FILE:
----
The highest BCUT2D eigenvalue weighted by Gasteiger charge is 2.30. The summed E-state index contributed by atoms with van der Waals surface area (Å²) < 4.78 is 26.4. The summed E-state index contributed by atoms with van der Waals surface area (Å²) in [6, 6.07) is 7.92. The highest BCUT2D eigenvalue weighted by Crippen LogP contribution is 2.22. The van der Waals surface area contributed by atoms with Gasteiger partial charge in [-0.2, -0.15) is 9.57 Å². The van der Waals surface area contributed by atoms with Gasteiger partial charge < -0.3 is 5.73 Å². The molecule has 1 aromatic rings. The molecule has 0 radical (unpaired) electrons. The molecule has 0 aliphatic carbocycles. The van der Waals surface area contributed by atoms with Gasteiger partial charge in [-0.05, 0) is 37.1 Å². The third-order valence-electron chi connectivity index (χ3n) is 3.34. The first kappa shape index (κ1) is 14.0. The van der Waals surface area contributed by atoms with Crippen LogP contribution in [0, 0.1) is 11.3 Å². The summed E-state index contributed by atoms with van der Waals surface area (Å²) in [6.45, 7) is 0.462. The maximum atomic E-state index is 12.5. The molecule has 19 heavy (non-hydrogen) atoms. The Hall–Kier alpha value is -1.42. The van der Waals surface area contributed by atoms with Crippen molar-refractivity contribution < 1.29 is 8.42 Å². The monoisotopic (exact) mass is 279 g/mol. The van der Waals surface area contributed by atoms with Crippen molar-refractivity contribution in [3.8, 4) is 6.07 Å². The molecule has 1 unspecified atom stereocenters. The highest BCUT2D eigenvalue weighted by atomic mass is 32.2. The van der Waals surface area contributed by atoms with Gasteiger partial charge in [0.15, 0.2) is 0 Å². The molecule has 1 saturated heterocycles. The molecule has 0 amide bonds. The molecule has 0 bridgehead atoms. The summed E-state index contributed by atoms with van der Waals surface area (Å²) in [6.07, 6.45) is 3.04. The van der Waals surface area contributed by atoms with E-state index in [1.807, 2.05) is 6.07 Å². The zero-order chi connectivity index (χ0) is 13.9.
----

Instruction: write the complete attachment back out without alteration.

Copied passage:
The highest BCUT2D eigenvalue weighted by Gasteiger charge is 2.30. The summed E-state index contributed by atoms with van der Waals surface area (Å²) < 4.78 is 26.4. The summed E-state index contributed by atoms with van der Waals surface area (Å²) in [6, 6.07) is 7.92. The highest BCUT2D eigenvalue weighted by Crippen LogP contribution is 2.22. The van der Waals surface area contributed by atoms with Gasteiger partial charge in [-0.2, -0.15) is 9.57 Å². The van der Waals surface area contributed by atoms with Gasteiger partial charge < -0.3 is 5.73 Å². The molecule has 1 aromatic rings. The molecule has 0 radical (unpaired) electrons. The molecule has 0 aliphatic carbocycles. The van der Waals surface area contributed by atoms with Gasteiger partial charge in [-0.05, 0) is 37.1 Å². The third-order valence-electron chi connectivity index (χ3n) is 3.34. The first kappa shape index (κ1) is 14.0. The van der Waals surface area contributed by atoms with Crippen LogP contribution in [0, 0.1) is 11.3 Å². The summed E-state index contributed by atoms with van der Waals surface area (Å²) in [6.45, 7) is 0.462. The maximum atomic E-state index is 12.5. The molecule has 19 heavy (non-hydrogen) atoms. The Hall–Kier alpha value is -1.42. The van der Waals surface area contributed by atoms with Crippen molar-refractivity contribution < 1.29 is 8.42 Å². The monoisotopic (exact) mass is 279 g/mol. The van der Waals surface area contributed by atoms with Crippen molar-refractivity contribution in [3.8, 4) is 6.07 Å². The molecule has 1 unspecified atom stereocenters. The highest BCUT2D eigenvalue weighted by atomic mass is 32.2. The van der Waals surface area contributed by atoms with Gasteiger partial charge in [0.15, 0.2) is 0 Å². The molecule has 1 saturated heterocycles. The molecule has 0 amide bonds. The molecule has 0 bridgehead atoms. The summed E-state index contributed by atoms with van der Waals surface area (Å²) in [6.07, 6.45) is 3.04. The van der Waals surface area contributed by atoms with E-state index in [1.807, 2.05) is 6.07 Å². The zero-order chi connectivity index (χ0) is 13.9.